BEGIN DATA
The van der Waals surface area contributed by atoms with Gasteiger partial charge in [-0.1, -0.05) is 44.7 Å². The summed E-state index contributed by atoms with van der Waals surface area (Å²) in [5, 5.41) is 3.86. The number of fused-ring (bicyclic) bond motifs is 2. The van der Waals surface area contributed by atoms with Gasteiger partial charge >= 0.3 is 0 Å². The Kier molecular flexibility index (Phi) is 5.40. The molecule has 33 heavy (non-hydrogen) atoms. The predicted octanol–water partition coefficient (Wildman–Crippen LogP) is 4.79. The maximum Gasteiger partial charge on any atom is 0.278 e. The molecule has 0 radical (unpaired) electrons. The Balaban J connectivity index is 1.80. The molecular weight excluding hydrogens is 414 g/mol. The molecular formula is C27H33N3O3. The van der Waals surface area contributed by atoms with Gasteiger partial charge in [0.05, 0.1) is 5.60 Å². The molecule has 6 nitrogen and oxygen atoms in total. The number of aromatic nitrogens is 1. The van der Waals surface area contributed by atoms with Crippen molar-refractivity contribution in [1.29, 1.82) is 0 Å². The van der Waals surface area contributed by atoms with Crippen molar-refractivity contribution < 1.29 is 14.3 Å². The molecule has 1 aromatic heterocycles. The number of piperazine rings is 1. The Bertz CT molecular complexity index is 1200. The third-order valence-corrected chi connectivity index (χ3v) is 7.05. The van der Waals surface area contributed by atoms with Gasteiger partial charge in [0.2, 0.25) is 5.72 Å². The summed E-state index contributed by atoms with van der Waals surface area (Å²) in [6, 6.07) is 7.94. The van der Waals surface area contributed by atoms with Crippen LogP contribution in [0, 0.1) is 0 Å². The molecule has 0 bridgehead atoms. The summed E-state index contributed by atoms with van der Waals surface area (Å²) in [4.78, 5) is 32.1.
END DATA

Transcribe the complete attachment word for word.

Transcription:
The van der Waals surface area contributed by atoms with Gasteiger partial charge in [-0.1, -0.05) is 44.7 Å². The summed E-state index contributed by atoms with van der Waals surface area (Å²) in [5, 5.41) is 3.86. The number of fused-ring (bicyclic) bond motifs is 2. The van der Waals surface area contributed by atoms with Gasteiger partial charge >= 0.3 is 0 Å². The Kier molecular flexibility index (Phi) is 5.40. The molecule has 33 heavy (non-hydrogen) atoms. The predicted octanol–water partition coefficient (Wildman–Crippen LogP) is 4.79. The maximum Gasteiger partial charge on any atom is 0.278 e. The molecule has 0 radical (unpaired) electrons. The Balaban J connectivity index is 1.80. The molecular weight excluding hydrogens is 414 g/mol. The molecular formula is C27H33N3O3. The van der Waals surface area contributed by atoms with Gasteiger partial charge in [0.05, 0.1) is 5.60 Å². The molecule has 6 nitrogen and oxygen atoms in total. The number of aromatic nitrogens is 1. The van der Waals surface area contributed by atoms with Crippen molar-refractivity contribution in [1.29, 1.82) is 0 Å². The van der Waals surface area contributed by atoms with Crippen molar-refractivity contribution < 1.29 is 14.3 Å². The molecule has 1 aromatic heterocycles. The number of piperazine rings is 1. The Bertz CT molecular complexity index is 1200. The third-order valence-corrected chi connectivity index (χ3v) is 7.05. The van der Waals surface area contributed by atoms with Gasteiger partial charge in [0.2, 0.25) is 5.72 Å². The summed E-state index contributed by atoms with van der Waals surface area (Å²) in [6, 6.07) is 7.94. The van der Waals surface area contributed by atoms with Crippen LogP contribution in [0, 0.1) is 0 Å². The molecule has 0 bridgehead atoms. The summed E-state index contributed by atoms with van der Waals surface area (Å²) in [4.78, 5) is 32.1.